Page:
New Orleans Saints embrace Kobe Bryant’s ‘Mamba mentality’ to become best team in football

CHARLOTTE – As the pre-game clock ticks down from hours to minutes, Demario Davis always begins praying for forgiveness.

He envisions every scenario that could possibly present itself in any give contest. And the New Orleans Saints linebacker knows how he must respond. He knows the violent nature with which he must attack, and the pain that he is expected to inflict. So, before Davis can adapt the necessary mindset, he first pre-atones.

“It’s a lot of focus,” the 6-2, 248-pound seventh-year veteran tells USA TODAY Sports. “For me, it’s like, I have to ask for forgiveness for what I’m about to do on the field, and then when I’m coming off the field, I’m asking forgiveness for what I just did on the field, because you have to go to a killer mentality. Mamba Mentality.”

That’s right. Mamba, as in Kobe Bryant. The retired Lakers great has long fascinated Davis. He watches every interview Bryant gives, watches his Detail film breakdowns for ESPN, and bought his book “The Mamba Mentality: How I Play” hoping to glean insight on how to raise his level of play.

Davis continues.

“I remember reading about why he had to create that Mamba Mentality and I try to bring that to my game because it’s like, ‘I’m Demario off the field, but I’m ‘Magic’ on the field.’ Just like he’s Kobe off the court, but on the court, he’s Mamba. You can’t be that nice guy on the field. You’ve got to have that switch. For me, it’s a mental process. It’s a psych, to go to another place.”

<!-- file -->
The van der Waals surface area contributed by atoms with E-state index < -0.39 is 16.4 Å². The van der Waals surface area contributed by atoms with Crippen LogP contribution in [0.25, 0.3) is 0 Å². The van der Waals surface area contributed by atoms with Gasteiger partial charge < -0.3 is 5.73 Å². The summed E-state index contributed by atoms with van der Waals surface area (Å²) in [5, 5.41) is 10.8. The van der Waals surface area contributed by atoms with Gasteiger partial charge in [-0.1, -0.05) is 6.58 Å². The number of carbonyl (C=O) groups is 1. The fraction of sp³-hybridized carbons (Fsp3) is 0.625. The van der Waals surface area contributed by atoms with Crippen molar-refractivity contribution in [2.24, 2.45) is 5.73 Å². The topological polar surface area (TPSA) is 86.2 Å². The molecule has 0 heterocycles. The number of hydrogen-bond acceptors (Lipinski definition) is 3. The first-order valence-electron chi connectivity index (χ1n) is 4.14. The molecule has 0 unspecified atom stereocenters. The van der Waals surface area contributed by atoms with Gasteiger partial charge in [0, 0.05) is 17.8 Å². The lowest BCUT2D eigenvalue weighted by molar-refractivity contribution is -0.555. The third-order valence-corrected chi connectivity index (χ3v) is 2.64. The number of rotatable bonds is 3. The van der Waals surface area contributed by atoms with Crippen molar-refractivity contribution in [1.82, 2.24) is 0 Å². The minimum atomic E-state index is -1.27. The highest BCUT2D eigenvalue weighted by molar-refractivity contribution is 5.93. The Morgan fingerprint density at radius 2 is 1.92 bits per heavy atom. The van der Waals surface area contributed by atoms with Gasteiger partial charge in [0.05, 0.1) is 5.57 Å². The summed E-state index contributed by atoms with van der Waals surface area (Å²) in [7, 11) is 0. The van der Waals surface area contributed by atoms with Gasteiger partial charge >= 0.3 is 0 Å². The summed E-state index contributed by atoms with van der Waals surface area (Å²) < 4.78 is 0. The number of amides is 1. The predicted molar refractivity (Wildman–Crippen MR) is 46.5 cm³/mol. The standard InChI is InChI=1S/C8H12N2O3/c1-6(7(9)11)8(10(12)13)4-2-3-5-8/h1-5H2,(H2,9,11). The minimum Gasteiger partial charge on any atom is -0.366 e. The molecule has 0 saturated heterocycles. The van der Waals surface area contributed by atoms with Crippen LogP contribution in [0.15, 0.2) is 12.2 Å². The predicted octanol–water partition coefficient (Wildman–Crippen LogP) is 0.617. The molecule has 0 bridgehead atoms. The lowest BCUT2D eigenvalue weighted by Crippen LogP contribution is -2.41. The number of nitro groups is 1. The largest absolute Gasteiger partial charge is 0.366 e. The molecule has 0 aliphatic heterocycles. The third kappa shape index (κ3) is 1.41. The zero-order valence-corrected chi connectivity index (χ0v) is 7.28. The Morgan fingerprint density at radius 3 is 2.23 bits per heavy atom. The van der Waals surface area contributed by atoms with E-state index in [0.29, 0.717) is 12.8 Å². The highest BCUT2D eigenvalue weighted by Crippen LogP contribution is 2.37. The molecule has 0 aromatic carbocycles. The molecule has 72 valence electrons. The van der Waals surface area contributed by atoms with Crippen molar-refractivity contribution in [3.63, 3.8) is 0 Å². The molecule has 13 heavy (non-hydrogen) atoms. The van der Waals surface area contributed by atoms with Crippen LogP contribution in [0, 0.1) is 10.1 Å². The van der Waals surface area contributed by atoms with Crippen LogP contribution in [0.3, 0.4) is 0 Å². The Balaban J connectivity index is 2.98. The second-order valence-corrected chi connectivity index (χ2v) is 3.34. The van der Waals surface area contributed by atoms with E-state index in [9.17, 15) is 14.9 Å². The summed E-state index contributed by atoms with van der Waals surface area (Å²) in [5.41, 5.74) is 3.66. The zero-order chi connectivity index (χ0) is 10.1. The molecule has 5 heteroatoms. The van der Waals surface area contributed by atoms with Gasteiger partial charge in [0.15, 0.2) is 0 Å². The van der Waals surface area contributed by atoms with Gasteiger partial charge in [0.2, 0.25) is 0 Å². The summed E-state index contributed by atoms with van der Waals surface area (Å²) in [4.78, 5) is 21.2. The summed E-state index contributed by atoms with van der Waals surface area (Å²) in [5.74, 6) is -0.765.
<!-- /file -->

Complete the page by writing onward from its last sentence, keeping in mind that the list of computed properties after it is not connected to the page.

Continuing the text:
Davis understands  its mental fortitude that makes the difference between average and game-changing performances. Adapting his own version of the Mamba Mentality has positioned Davis to record a team-high 103 tackles to go with four sacks, four pass breakups and two forced fumbles, and he believes it could help carry the Saints to the Super Bowl.

“Mamba Mentality,” he said again. “You’ve got to play that one in front of you. … The biggest point Kobe talks about is, win or lose, your process has to be the same. If you win, gotta go and make your corrections and keep balling. If we lose, we go in and make corrections, come back stronger the next week. Mamba Mentality. It’s like, what’s your goal – your end goal? Our goal isn’t to win all our regular season games. We have a bigger goal, the ultimate end goal.”

Davis’ teammates may have different styles, rituals or names for it, but they share the same mentality. They too work hard to ensure they approach the game with a similar resolve. It’s literally a game-changer, they say.

It can mean the difference between winning or losing a battle of wills against an opponent that’s just as physically gifted. It can enable an athlete to stave off exhaustion and make one more contribution in the clutch. And such mental stamina can enable a player and his team to gut their way through late-season performances to eke out one more precious win.

Source: Read Full Article